Is It Worth It?

Indigo Lewis, TUUC
Indigo Lewis
Director of Religious Exploration


A cherished component of our faith community is encouragement to ask questions and receive support as we seek our own truth. For families, I believe a question often asked is, “Is it worth it to muster not only myself, after a long and busy week, but sleepy and sometimes resistant children to church on Sunday morning?” I can only answer from my own truth, but I say, YES! And it’s all about the BIG QUESTIONS. Not the questions about whether there’s a god or even why bad things happen, no, I’m speaking to these questions:

  • Why can’t I watch that show? (Everyone else does)
  • Why can’t I have unlimited screen time? (Everyone else does)
  • Why can’t I eat those foods? (Everyone else does)
  • Why can’t I stay up later? (Everyone else does)

What Tahoma UU offers that is so valuable to us as parents and to our children is not only support, but also amplification of our values. Parents are always a child’s primary religious educator, but sometimes those values we’d like to impart run up against a heavy battering by the winds of perceived social normality: A.K.A. “Everyone else does.” When we make attending church as a family expected and routine, our personal values — whether it’s recognizing and celebrating diverse viewpoints and life choices, or a chance to receive and practice kindness — are reinforced and modeled by many.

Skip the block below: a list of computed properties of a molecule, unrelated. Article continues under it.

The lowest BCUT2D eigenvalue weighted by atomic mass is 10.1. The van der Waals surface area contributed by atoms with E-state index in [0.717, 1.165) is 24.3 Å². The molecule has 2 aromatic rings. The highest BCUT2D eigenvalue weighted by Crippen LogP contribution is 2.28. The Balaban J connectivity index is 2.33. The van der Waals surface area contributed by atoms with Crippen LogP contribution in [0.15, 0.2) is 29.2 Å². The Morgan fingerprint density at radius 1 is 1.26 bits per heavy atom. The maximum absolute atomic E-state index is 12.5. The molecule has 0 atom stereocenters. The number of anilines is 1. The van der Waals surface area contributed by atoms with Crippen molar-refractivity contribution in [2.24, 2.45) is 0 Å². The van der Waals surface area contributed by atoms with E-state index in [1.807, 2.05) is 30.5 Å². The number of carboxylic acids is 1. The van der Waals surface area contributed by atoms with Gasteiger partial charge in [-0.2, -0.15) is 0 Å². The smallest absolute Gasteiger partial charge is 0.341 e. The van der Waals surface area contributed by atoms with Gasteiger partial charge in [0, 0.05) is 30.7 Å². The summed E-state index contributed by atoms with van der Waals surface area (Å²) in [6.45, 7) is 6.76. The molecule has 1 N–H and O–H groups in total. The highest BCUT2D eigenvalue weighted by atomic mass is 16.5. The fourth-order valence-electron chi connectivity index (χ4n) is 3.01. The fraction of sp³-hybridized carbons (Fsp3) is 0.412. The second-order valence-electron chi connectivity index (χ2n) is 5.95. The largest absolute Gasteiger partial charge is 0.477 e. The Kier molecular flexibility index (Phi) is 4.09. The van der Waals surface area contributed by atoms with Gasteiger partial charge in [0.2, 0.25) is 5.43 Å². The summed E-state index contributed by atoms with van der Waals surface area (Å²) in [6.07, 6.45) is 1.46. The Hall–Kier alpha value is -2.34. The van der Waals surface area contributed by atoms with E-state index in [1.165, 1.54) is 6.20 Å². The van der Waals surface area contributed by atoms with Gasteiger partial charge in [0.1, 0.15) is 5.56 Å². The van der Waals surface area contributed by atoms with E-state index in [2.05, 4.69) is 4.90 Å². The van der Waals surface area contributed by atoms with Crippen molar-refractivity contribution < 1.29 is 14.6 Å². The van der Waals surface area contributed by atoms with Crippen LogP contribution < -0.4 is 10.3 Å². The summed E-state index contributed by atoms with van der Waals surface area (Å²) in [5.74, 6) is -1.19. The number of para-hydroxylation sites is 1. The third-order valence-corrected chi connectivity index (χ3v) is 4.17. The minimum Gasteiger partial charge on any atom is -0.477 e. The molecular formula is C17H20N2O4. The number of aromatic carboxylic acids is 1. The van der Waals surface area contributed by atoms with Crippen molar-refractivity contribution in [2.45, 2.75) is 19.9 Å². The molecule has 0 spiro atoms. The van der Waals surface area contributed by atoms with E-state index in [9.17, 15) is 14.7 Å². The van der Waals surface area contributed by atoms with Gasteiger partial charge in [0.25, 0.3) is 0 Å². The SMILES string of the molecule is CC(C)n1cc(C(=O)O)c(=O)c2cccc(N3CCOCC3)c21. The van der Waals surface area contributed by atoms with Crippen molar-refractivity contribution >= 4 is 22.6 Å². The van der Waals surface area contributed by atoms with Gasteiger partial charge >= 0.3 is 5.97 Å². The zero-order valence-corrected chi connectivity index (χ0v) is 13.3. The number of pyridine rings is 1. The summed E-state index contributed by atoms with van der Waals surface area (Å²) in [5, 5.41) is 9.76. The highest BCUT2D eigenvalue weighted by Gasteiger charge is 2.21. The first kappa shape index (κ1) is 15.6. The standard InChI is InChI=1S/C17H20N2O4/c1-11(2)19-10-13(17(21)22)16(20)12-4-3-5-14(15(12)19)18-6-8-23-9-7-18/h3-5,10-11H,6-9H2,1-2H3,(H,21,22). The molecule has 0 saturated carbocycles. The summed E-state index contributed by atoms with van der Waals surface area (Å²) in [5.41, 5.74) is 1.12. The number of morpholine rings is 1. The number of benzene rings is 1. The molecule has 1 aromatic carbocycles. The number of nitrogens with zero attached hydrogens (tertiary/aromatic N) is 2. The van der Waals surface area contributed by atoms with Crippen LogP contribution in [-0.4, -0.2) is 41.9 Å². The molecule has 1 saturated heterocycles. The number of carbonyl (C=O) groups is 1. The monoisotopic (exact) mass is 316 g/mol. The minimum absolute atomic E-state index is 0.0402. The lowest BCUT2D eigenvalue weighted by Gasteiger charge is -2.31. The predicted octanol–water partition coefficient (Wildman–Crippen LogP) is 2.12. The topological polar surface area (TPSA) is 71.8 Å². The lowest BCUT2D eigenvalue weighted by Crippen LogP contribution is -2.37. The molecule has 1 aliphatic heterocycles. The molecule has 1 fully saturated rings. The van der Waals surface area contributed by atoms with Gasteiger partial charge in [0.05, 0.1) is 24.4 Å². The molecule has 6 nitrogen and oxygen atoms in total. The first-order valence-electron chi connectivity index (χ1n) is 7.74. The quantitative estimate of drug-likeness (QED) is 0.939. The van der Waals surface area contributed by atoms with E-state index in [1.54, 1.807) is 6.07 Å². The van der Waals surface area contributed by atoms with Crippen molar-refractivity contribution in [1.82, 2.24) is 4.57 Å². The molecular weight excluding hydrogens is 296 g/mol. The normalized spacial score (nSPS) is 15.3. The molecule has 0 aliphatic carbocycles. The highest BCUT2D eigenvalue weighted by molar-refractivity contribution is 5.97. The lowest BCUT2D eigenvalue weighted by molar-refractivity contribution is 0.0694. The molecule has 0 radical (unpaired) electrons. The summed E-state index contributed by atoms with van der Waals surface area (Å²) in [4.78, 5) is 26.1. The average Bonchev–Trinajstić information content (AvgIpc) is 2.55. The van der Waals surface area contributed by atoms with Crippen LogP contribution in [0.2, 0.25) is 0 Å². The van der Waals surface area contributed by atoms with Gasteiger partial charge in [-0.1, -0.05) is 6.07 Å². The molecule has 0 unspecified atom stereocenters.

I confess that I am on the tail-end of getting resistant children out the door, and for the most part my children are agreeable, but I have employed a variety of motivating techniques over the years. I have:

  • Presented as fact our attendance
  • Brought “sleepover” friends along if my child seemed to need a buddy in order to want to attend (friends generally have a great time in RE)
  • Occasionally cajoled, and sometimes bribed
  • Plugged in to service “responsibilities,” such as being a chalice lighter, a greeter, and even a service celebrant

Attending church, like many things, benefits from practice, and becomes a richer, deeper experience over time. The preschool through elementary years build a sense of belonging, engagement with the rituals of the fellowship year, and an age appropriate understanding of Unitarian Universalism. In middle and high school, our youth are doing the hard work of defining their values and deciding whether to “buy-in” to our faith. Participation provides them with the opportunities to grow deeper into our faith, not out of it!

Please feel free to contact me with any questions or suggestions, and I’ll see you on Sunday!

With Warmth,


Indigo Lewis
Director of Religious Exploration